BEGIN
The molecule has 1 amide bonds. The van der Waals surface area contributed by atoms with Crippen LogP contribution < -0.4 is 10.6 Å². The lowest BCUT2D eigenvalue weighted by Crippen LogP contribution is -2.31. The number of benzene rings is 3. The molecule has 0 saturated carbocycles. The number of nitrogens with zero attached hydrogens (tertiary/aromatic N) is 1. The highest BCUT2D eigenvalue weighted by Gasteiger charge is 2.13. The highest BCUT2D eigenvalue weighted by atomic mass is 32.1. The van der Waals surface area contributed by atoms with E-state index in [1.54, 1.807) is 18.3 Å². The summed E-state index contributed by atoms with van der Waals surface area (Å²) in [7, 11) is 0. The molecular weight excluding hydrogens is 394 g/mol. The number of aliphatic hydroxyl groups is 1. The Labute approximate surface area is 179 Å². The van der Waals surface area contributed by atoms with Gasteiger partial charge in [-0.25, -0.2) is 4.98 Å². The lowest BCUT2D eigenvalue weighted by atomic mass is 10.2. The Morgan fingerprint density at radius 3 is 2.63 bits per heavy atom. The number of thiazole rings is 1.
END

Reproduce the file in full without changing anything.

The molecule has 1 amide bonds. The van der Waals surface area contributed by atoms with Crippen LogP contribution < -0.4 is 10.6 Å². The lowest BCUT2D eigenvalue weighted by Crippen LogP contribution is -2.31. The number of benzene rings is 3. The molecule has 0 saturated carbocycles. The number of nitrogens with zero attached hydrogens (tertiary/aromatic N) is 1. The highest BCUT2D eigenvalue weighted by Gasteiger charge is 2.13. The highest BCUT2D eigenvalue weighted by atomic mass is 32.1. The van der Waals surface area contributed by atoms with E-state index in [1.54, 1.807) is 18.3 Å². The summed E-state index contributed by atoms with van der Waals surface area (Å²) in [7, 11) is 0. The molecular weight excluding hydrogens is 394 g/mol. The number of aliphatic hydroxyl groups is 1. The Labute approximate surface area is 179 Å². The van der Waals surface area contributed by atoms with Gasteiger partial charge in [-0.25, -0.2) is 4.98 Å². The lowest BCUT2D eigenvalue weighted by atomic mass is 10.2. The Morgan fingerprint density at radius 3 is 2.63 bits per heavy atom. The number of thiazole rings is 1.